Some Dutch traffic experts worry the cycling street won’t work if a city doesn’t also have a robust cycling culture. In the Netherlands, drivers are aware of the perils of urban cycling because they too use bicycles. Moreover, Dutch cities use sophisticated “circulation plans” to direct cars away from city centres and residential areas, onto a few main routes. 

Without “calming” traffic this way, the cycling street could be a step too far, Harms says. “In a city like New York, where all roads are equally accessible and full, it’s better to separate bicycles and cars,” he says.

Redesign intersections for cyclists' safety

If cyclists have to cross intersections “at the mercy of the Gods”, you’re not there yet, says Harms. When he travels abroad, he often finds clumsily designed crossings. As soon as cars turn, cyclists may fear for their lives. 

Harms recommends placing physical barriers between cars and bikes in places where they must cross. The Dutch build elevated islands to direct traffic into separate sections. The golden rule: cars wait behind bicycles. That way, drivers can see cyclists clearly at all times. Barriers also force Dutch cyclists to turn left in the safest way possible. They cross the street first and wait for their turn again before making their way left.

“You can create that with simple temporary measures,” Harms says. Planters work fine, for example. “They must be forgiving, though. When someone makes a mistake, you don’t want them to get seriously injured by a flower box’s sharp edge.”

Professor Krizek points out how the Dutch integrated cycling routes into roundabouts. Some are small; some are big and glorious, like the Hovenring between Eindhoven and Veldhoven, where cyclists take a futuristic-looking roundabout lifted above the highway. Most of those traffic circles move high volumes of cars and cyclists through intersections efficiently and safely. For a simpler solution, the Dutch manual suggests guiding cyclists to quieter streets – crossing a block up or down may be safer. “Nobody knows how to do intersections better than the Dutch,” says Krizek. 

Ban cars, or at least discourage them


A man rides down from a three-level bicycle parking garage near Amsterdam's main train station. (Timothy Clary/AFP via Getty Images)

The quickest, most affordable way to make a city more bikeable is to ban cars, says Ria Hilhorst, cycling policy advisor for the City of Amsterdam. It will make streets remarkably safe – and will most likely enrage a significant amount of people. 

Amsterdam doesn’t outlaw cars, but it does deliberately make their owners feel unwelcome in the historic city’s cramped streets. Paid parking is hugely effective, for example. Many car owners decide to avoid paying and use bicycles or public transportation for trips into the city. Utrecht, meanwhile, boasts the world’s largest bicycle parking garage, which provides a dizzying 12,500 parking spots.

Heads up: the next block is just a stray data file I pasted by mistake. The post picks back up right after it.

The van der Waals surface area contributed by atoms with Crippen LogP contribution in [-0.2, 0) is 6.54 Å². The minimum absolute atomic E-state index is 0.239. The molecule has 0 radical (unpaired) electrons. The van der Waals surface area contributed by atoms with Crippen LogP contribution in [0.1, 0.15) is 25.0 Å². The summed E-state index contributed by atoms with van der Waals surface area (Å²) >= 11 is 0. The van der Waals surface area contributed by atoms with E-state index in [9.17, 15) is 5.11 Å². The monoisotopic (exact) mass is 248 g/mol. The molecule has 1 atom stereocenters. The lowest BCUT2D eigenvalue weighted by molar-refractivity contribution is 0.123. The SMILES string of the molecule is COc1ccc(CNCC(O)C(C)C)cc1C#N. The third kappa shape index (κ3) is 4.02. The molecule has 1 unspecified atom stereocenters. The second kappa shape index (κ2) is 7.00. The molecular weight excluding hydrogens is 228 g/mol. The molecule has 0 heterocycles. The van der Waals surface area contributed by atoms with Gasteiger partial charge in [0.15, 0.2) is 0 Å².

To further discourage drivers from entering the city’s heart, Amsterdam will soon remove more than 10,000 car-parking spaces. Strategically placed barriers already make it impossible to cross Amsterdam efficiently by car. “In Amsterdam, it is faster to cross the city on a bike than by car,” Harms says. “That is the result of very conscious policy decisions.”

Communicate the benefits clearly

Shopkeepers always fear they will lose clients when their businesses won’t be directly accessible by car, but that’s a myth, says Harms. “A lot of research concludes that better access for pedestrians and cyclists, making a street more attractive, is an economic boost.”

Try replacing one parking space with a small park, he recommends, and residents will see how it improves their community. Home values will eventually rise in calmer, bike-friendlier neighbourhoods without through traffic, Van Rossem says. Fewer cars mean more room for green spaces, for example.

“I often miss the notion that cycling and walking can contribute a lot to the city. One of the greatest threats to public health is lack of exercise. A more walkable and bikeable city can be part of the solution,” says Ria Hilhorst. “But in many countries, cycling is seen as something for losers. I made it, so I have a car and I’m going to use it, is the idea. 

“Changing this requires political courage. Keep your back straight, and present a vision. What do you gain? Tranquility, fewer emissions, health benefits, traffic safety, less space occupied by vehicles.” 

Again, she points to Amsterdam’s history. “It is possible; we were a car city too.”

Karlijn van Houwelingen is a journalist based in New York City.